Forms of temporal experience in the music of Toru Takemitsu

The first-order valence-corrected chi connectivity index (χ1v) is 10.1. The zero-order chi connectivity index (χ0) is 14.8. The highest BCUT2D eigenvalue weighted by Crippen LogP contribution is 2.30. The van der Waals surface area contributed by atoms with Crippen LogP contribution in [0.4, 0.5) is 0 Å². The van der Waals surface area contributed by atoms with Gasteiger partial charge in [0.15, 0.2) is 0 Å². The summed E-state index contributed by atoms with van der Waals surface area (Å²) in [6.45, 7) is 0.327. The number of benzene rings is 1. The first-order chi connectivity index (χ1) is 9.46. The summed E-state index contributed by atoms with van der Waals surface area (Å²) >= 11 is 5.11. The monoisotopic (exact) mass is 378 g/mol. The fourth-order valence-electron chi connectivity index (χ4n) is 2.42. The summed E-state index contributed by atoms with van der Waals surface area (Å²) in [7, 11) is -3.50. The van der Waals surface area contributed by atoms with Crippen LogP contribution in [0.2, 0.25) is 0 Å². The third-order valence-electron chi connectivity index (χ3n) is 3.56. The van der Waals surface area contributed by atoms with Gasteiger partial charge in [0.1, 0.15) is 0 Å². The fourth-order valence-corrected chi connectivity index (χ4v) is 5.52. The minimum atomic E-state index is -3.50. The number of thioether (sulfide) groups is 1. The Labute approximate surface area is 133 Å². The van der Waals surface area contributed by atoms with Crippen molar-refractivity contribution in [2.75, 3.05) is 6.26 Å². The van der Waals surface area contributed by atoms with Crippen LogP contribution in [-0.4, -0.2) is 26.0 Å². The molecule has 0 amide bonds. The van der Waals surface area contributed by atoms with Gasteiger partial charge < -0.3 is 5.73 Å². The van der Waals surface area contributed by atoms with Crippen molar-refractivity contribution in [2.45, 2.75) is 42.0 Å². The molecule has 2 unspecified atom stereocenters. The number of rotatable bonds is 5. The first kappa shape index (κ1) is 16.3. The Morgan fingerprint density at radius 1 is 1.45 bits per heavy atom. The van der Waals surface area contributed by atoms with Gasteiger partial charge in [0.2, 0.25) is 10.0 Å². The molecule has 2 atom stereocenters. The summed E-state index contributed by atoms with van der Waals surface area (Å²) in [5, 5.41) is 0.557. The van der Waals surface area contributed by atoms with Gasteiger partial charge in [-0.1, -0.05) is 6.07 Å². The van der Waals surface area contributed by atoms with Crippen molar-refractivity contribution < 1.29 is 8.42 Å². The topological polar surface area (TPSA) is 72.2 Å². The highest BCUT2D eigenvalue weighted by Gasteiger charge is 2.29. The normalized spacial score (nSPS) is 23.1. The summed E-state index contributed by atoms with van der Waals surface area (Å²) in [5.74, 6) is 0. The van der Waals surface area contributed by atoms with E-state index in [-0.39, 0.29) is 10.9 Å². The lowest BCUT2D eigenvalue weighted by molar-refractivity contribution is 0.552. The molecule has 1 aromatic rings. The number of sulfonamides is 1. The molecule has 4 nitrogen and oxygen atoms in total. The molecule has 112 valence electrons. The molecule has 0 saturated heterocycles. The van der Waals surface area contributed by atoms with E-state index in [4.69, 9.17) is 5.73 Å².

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This dissertation integrates the studies of my three primary interests: the concept of time in music, how this concept of time influences the perception of form, and the music of Japanese composer Toru Takemitsu (1930-1996). The analyses are based on the standpoint that the temporal mode in Takemitsu's music is primarily Western; Western in the sense that his music is linear, has a definite beginning (but not necessarily a definite ending), and the musical events have continuous relationships with each other. Also given that music can only be experienced in time, the subject of time engages the issue of musical form. Listeners can experience structure and form in Takemitsu's music through a dynamic process of form-building. The resultant form of the three compositions examined reveals strong commonalities with Japanese sensitivities and aesthetics. The process of form-building is utilized in the analyses of the three compositions that are the focus of this dissertation. In Chapter II, I discuss the recurring three-note figures in the melodic line of the Requiem that are embedded in the small and large scale repetitions. This simulates a palindromic formation which gives rise to what I call the "cyclic-time form." I use the concept of cyclic time as a representative of Eastern aesthetics that parallels the Requiem 's perception of form. Piano Distance best represents the concept of form-building. The perception of phrase formation solely comes from the relationships between the expectation and the retention of musical events. I make use of the concept of Japanese consciousness, "force that becomes one after another" to illustrate the phrase formation of Piano Distance . In Rain Tree , certain parts of the music come to obtain two formal functions, in which the interpretation is based on the events happening before and after those parts. The concepts of inter-subjectivity and non-subjectivity can be associated with the Japanese mode of narrative found in Rain Tree . In the final chapter, I return to the topic of how time, viewed as an unending cyclic entity, affects musical form. I analyze and explore the significance of the music of the Japanese Noh flute ( nohkan ) in Akira Kurosawa's film Ran , and show how Takemitsu uses flute music and an Eastern conception of time to accommodate Shakespeare's King Lear (as retold by Kurosawa through Ran ) a work that relies on Western notions of linearity and development. I conclude that my analyses reveal that Japanese aesthetics intersect with the perception of form in Takemitsu's music.